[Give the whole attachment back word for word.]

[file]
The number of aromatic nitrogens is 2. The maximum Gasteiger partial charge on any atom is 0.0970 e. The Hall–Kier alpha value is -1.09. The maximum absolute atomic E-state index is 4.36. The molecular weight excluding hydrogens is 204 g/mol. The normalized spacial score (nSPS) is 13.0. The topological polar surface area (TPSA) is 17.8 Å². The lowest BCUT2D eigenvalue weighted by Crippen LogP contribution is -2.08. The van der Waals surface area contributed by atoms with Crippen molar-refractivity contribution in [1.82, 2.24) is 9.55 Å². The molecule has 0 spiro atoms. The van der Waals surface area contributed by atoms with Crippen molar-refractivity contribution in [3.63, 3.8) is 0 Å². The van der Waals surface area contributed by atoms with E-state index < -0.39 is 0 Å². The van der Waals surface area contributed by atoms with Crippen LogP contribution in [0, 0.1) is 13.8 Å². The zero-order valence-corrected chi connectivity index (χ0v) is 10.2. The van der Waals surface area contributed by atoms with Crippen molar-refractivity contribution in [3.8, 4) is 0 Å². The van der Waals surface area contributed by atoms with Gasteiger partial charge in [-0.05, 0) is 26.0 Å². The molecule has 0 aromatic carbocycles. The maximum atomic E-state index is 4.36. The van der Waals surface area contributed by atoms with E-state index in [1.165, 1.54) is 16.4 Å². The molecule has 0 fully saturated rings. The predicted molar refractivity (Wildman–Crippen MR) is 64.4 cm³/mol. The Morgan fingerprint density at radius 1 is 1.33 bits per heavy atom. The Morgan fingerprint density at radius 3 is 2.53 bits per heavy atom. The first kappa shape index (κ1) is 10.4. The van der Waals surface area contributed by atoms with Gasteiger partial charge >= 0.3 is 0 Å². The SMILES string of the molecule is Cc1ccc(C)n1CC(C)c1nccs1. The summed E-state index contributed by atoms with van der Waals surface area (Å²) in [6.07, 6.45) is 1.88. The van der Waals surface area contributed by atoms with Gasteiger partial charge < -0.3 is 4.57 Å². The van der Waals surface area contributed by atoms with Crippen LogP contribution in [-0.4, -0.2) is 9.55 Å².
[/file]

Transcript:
The number of aromatic nitrogens is 2. The maximum Gasteiger partial charge on any atom is 0.0970 e. The Hall–Kier alpha value is -1.09. The maximum absolute atomic E-state index is 4.36. The molecular weight excluding hydrogens is 204 g/mol. The normalized spacial score (nSPS) is 13.0. The topological polar surface area (TPSA) is 17.8 Å². The lowest BCUT2D eigenvalue weighted by Crippen LogP contribution is -2.08. The van der Waals surface area contributed by atoms with Crippen molar-refractivity contribution in [1.82, 2.24) is 9.55 Å². The molecule has 0 spiro atoms. The van der Waals surface area contributed by atoms with Crippen molar-refractivity contribution in [3.63, 3.8) is 0 Å². The van der Waals surface area contributed by atoms with E-state index < -0.39 is 0 Å². The van der Waals surface area contributed by atoms with Crippen LogP contribution in [0, 0.1) is 13.8 Å². The zero-order valence-corrected chi connectivity index (χ0v) is 10.2. The van der Waals surface area contributed by atoms with Crippen molar-refractivity contribution in [3.8, 4) is 0 Å². The van der Waals surface area contributed by atoms with Gasteiger partial charge in [-0.05, 0) is 26.0 Å². The molecule has 0 aromatic carbocycles. The maximum atomic E-state index is 4.36. The van der Waals surface area contributed by atoms with E-state index in [1.165, 1.54) is 16.4 Å². The molecule has 0 fully saturated rings. The predicted molar refractivity (Wildman–Crippen MR) is 64.4 cm³/mol. The Morgan fingerprint density at radius 1 is 1.33 bits per heavy atom. The Morgan fingerprint density at radius 3 is 2.53 bits per heavy atom. The first kappa shape index (κ1) is 10.4. The van der Waals surface area contributed by atoms with Gasteiger partial charge >= 0.3 is 0 Å². The SMILES string of the molecule is Cc1ccc(C)n1CC(C)c1nccs1. The summed E-state index contributed by atoms with van der Waals surface area (Å²) in [6.07, 6.45) is 1.88. The van der Waals surface area contributed by atoms with Gasteiger partial charge < -0.3 is 4.57 Å². The van der Waals surface area contributed by atoms with Crippen LogP contribution in [-0.4, -0.2) is 9.55 Å².